TOKYO (Reuters) - Japanese comedian Ken Shimura, who had been hospitalised after being infected with the new coronavirus, has died, becoming the first Japanese celebrity to die of the virus.
His death, late on Sunday, set off widespread grief among fans.
Shimura, 70, one of Japan’s best-known comedians with a career dating back to the early 1970s, reportedly had surgery for pneumonia in 2016. He developed a fever and respiratory problems on March 19 and was hospitalised, media said.
Dominating the television comedy scene in the 1970s and 1980s, one of his best-known acts was a clueless feudal lord with a face painted white with thick black eyebrows.
Fans took to social media to lament his death, which some said should serve to highlight what a major threat the coronavirus actually is.
“So very sad. It’s probably bad to say this, but I hope his death helps Japanese, who still don’t seem to be taking this virus seriously, start to change their attitude,” one Twitter user wrote.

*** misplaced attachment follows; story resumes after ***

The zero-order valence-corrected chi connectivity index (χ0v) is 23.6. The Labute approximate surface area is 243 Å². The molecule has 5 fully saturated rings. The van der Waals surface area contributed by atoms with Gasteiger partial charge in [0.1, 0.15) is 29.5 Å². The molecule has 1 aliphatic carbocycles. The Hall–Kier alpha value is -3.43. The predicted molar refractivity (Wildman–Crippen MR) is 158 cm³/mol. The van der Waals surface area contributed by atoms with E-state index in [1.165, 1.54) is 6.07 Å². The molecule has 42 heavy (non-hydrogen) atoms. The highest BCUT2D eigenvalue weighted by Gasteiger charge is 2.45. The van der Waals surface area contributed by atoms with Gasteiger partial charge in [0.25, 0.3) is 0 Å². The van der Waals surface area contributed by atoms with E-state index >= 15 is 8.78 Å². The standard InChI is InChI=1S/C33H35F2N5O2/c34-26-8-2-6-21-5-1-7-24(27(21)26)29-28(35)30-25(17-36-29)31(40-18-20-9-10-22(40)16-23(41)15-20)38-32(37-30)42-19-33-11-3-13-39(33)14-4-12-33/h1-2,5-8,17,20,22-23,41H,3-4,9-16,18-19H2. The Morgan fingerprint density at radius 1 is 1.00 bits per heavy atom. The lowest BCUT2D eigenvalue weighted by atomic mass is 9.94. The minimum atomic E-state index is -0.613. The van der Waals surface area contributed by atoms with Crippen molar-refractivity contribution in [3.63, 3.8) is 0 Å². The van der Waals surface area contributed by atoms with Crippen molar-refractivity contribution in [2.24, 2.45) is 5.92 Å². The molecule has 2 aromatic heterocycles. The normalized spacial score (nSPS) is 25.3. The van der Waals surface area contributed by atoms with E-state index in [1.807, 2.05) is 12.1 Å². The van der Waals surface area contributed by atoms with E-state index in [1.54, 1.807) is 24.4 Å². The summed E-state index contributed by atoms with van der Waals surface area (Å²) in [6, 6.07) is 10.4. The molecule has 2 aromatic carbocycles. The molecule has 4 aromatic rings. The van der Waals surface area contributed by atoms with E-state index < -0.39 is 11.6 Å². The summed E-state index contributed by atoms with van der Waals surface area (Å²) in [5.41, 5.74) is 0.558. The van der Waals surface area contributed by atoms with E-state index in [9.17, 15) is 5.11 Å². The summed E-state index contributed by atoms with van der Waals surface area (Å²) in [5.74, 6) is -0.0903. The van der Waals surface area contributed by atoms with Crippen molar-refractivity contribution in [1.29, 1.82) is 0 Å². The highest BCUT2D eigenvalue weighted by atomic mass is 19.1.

The government’s top spokesman, Chief Cabinet Secretary Yoshihide Suga, echoed that.
“I pray for the repose of his soul but want to say on top of this that we are at a very critical period and need to make every effort to prevent the spread of this disease,” he told a regular news conference.
Japan on Sunday confirmed 68 new cases in Tokyo alone, a record daily increase for the capital, taking the country’s overall tally to more than 1,800 infections, with 55 deaths as of Sunday afternoon, excluding 712 cases and 10 deaths from a cruise ship that was moored near Tokyo last month, NHK said.
(This story corrects reason for surgery in third paragraph)
Reporting by Chang-Ran Kim and Elaine Lies; Editing by Chris Gallagher, Robert Birsel
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